It still seems improbable even now, but somehow Doom 2016 had a hilariously self-aware story–about the corporate exploitation of Hell and the Doom guy's ferocious dispensation of divine justice–that felt like it walked a fine line between being extremely serious and not remotely serious. The key to that balance was the overt disdain the player character himself displayed for everything going on around him, but here, the Doom guy is a more willing and eager participant in a much wider ranging story that features demon priests, spectral warrior kings, a fallen interdimensional empire, and an array of other elements that feels like it's attempting to build up a quantity of elaborate, faux-Biblical lore. I did enjoy the game's take on the clash between Heaven and Hell and its unusual conception of a celestial host pulling strings behind the scenes, but what felt like a wry commentary on man's arrogance and greed in the first game has taken a backseat to straight up backstory here, an attempt to create something akin to a Doom cinematic universe which fills in some blanks from the previous game that I would have rather remained unfilled.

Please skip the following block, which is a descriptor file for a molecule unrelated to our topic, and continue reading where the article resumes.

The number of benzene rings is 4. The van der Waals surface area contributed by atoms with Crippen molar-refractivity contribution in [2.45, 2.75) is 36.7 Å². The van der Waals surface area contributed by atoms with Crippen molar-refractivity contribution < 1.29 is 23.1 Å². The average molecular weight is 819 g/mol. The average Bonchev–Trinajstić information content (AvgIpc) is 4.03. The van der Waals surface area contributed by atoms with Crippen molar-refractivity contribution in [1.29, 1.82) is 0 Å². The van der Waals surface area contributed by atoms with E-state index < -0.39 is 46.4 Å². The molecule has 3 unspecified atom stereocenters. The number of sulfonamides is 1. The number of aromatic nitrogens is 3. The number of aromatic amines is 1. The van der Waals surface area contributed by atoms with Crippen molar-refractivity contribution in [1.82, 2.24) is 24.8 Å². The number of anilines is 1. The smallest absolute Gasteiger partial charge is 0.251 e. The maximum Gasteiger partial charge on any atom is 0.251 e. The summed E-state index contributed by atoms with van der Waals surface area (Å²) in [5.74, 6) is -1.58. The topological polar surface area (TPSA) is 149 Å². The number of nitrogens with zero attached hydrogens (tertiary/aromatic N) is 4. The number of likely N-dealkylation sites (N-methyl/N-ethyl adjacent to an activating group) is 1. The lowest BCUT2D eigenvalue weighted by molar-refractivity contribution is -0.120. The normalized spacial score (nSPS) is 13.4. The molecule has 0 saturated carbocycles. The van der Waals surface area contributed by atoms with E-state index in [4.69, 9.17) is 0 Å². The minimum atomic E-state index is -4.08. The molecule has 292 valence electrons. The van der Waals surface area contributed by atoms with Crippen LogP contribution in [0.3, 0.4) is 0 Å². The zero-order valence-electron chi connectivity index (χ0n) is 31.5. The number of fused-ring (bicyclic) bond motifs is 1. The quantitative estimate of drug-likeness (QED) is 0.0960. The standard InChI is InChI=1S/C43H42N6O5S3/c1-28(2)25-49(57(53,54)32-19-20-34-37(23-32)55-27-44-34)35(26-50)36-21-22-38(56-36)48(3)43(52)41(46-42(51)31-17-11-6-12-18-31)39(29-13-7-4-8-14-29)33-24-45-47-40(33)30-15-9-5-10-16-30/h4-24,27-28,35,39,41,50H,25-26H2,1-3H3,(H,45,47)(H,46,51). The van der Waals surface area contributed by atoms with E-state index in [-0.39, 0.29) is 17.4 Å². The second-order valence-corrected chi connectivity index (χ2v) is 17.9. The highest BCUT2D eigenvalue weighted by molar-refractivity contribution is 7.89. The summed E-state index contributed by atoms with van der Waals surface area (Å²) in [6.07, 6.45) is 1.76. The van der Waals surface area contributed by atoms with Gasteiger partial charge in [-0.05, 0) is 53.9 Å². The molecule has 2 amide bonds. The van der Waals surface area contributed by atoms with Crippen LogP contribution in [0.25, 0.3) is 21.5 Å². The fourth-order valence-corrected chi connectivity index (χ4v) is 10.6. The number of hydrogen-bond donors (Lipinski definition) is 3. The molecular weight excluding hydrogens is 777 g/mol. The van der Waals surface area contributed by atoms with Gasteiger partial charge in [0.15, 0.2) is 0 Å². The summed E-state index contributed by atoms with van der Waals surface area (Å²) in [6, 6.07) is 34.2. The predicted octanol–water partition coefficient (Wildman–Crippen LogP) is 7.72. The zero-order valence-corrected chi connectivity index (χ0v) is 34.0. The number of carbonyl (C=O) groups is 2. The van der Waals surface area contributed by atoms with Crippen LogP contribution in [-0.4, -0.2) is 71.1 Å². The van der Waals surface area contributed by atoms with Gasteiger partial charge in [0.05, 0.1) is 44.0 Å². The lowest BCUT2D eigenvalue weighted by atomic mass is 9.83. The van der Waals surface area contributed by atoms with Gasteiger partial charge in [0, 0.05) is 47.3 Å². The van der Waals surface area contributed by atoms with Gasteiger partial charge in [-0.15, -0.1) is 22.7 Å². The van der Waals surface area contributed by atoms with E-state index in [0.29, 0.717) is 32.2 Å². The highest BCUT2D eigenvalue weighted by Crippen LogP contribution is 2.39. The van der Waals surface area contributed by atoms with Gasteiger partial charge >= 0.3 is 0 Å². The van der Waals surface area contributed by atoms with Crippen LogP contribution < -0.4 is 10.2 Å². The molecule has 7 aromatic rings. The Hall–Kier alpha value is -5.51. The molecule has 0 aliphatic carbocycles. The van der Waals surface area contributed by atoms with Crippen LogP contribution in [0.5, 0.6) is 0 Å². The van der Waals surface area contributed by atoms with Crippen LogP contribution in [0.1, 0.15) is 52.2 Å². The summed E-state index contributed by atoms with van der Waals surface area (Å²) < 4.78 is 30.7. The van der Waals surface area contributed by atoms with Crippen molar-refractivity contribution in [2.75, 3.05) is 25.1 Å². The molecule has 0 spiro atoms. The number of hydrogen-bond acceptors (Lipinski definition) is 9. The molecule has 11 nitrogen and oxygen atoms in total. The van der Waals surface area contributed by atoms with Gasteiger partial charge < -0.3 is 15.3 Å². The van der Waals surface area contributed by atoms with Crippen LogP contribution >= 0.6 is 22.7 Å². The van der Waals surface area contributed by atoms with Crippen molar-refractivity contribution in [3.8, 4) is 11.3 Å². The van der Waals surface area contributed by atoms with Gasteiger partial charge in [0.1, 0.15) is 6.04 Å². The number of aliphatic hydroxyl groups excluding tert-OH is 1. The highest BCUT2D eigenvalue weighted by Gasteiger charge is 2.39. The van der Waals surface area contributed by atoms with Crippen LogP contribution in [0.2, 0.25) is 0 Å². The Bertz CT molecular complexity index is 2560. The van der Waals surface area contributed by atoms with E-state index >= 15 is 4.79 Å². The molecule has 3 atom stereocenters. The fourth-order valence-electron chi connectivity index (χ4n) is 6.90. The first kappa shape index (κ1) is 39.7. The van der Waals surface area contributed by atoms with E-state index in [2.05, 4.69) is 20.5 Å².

One way that Eternal certainly brings it just as strongly as the 2016 game did is in the sights and sounds. Where the previous game's setting was pretty much limited to a generic sci-fi facility, the red sands of Mars, and a couple of expeditions into Hell, Doom Eternal sends you all over the place to multiple hotspots on the demon-occupied Earth, several locations in the interdimensional outworld, and deep into the bowels of Hell's most insidious strongholds. Eternal's art design feels like it recognizes and embraces its adolescent roots, and some of the late-game levels in particular offer some really gnarly, fire-and-brimstone depictions of infernal human suffering that land somewhere between Milton and Iron Maiden. The graphical fidelity is still top notch and the game still runs smooth as butter, even on consoles, and I have to give special credit to the location-specific damage tech in this game. Having enemies take damage exactly where you shoot them might seem like old hat these days, but Doom Eternal takes it to such an absurd degree that it really stands out when you peel big, meaty chunks of flesh off the bigger enemies with every blast of the super shotgun, and by the time you're almost done with bruisers like the hell knight, they can half look like a bloody skeleton still chasing you around. Focusing on that kind of tech feels like another fun throwback to the days of shooter engine one-upmanship, when games like Soldier of Fortune II put that kind of thing right on the back of the box.